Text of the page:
While the pupils were on holiday, a sustainable and fire-proof flow battery was being installed at Skjetlein High School. The agricultural battery is the first in the Nordic region, and will contribute to increased utilization of self-produced electricity, back-up power and facilitate increased future electrification of farm operations.
Great potential for increased utilisation of solar energy
- The goal with the pilot project is to sell multiple flow batteries to buildings with their own solar cell production in Norway, Sweden and Finland, says project manager Ellen Loxley-Slåttsveen from Bryte Batteries.
The potential is huge. Although agriculture is leading the solar power development, there are over five hundred million square metres of unused roof space for solar cells in Norway alone. At Skjetlein, they have built 1,300 square metres of solar cells.
- This is a unique opportunity for the students to become familiar with new battery technology that can contribute to more sustainable agriculture, explains assistant principal Stefan Preisig at Skjetlein High School.
The students at the agricultural school will contribute to the project by, among other things, building battery rooms, learning about the technology and sharing experiences from the industry.
Many Norwegian farmers are required to hold back-up power, have daily consumption peaks from feed machines and have large rooftop areas suitable for solar power. In combination with the fact that many farms are located in areas with poorly developed grid infrastructures, batteries can both cover more of today’s needs and in the future work as local buffer banks to enable the electrification of vehicles and equipment. Batteries can also balance solar energy production, if there are limitations with grid feed-in or low self-consumption.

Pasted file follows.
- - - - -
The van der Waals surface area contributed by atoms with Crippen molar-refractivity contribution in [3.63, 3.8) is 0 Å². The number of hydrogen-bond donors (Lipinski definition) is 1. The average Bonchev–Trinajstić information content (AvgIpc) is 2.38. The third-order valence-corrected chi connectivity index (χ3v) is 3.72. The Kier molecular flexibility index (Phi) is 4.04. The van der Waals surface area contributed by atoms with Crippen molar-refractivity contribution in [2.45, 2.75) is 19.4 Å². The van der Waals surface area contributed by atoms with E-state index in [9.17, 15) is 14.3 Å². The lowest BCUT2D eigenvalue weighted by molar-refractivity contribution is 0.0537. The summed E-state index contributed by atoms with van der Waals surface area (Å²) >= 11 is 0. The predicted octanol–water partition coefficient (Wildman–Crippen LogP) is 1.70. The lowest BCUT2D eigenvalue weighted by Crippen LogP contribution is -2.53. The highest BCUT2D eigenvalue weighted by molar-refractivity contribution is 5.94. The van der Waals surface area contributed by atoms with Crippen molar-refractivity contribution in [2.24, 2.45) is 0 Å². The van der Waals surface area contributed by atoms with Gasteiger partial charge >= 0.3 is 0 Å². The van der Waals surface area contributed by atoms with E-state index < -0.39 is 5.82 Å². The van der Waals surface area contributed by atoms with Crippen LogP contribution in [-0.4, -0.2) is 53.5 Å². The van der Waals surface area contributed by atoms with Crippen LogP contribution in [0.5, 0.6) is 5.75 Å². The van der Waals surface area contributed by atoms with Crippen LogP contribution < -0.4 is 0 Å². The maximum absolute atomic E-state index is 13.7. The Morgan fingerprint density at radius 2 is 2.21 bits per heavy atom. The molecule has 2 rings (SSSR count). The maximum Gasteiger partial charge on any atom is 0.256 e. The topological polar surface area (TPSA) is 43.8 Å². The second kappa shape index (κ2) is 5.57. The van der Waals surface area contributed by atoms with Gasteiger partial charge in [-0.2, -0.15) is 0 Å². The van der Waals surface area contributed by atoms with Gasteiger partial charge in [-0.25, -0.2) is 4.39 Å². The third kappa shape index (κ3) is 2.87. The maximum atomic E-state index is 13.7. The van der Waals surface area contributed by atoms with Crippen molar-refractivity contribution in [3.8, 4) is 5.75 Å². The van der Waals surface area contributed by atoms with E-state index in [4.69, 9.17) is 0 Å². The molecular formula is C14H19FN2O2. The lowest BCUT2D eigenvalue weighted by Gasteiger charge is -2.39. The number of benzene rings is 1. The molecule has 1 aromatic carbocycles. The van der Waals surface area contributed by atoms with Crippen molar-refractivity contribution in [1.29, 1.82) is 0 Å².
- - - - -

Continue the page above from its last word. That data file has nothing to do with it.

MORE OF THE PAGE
A stronger environmental aspect
The technology company Bryte Batteries, NTNU, county council Grønt Hjerte AS and Skjetlein high school have received Enova support to conduct the pilot project.
- For us, it was crucial that the project calculated the environmental aspect by replacing diesel-powered generators and that the batteries can be safely placed indoors where people work and live, explains Anna Bergman from Grønt Hjerte Utvikling AS, which manages all climate initiatives through the county council.
Diesel-powered generators are used during power outages, are fossil-powered and are difficult to use. In areas where power outages are common and building owners are either required or need access to electricity, flow batteries can be an easier and more environmentally friendly solution for back-up power.
NTNU students ensure world-leading research
The project is a brilliant example of cooperation in Mid-Norway between leading expert fields.
- Students from NTNU carry out world-leading research and analyzes everything from seasonal storage of solar energy to increased optimization and operation of flow batteries under Nordic conditions, says Associate Professor Steve Völler at NTNU, who is a research partner on the project.
This is a good example of research-based teaching and interdisciplinary collaboration, where the students can learn from the entire project from A to Z. Solar energy and energy storage are some of the most important future topics globally and in Norway, and this close and local collaboration is a perfect ” living lab” right in front of NTNU’s doors.
Thus, everything is in place for the project to highlight the great value that flow batteries can have for energy-producing building owners and farmers across the Nordic region.
To view more stops on our Flow Batteries Tour please click here.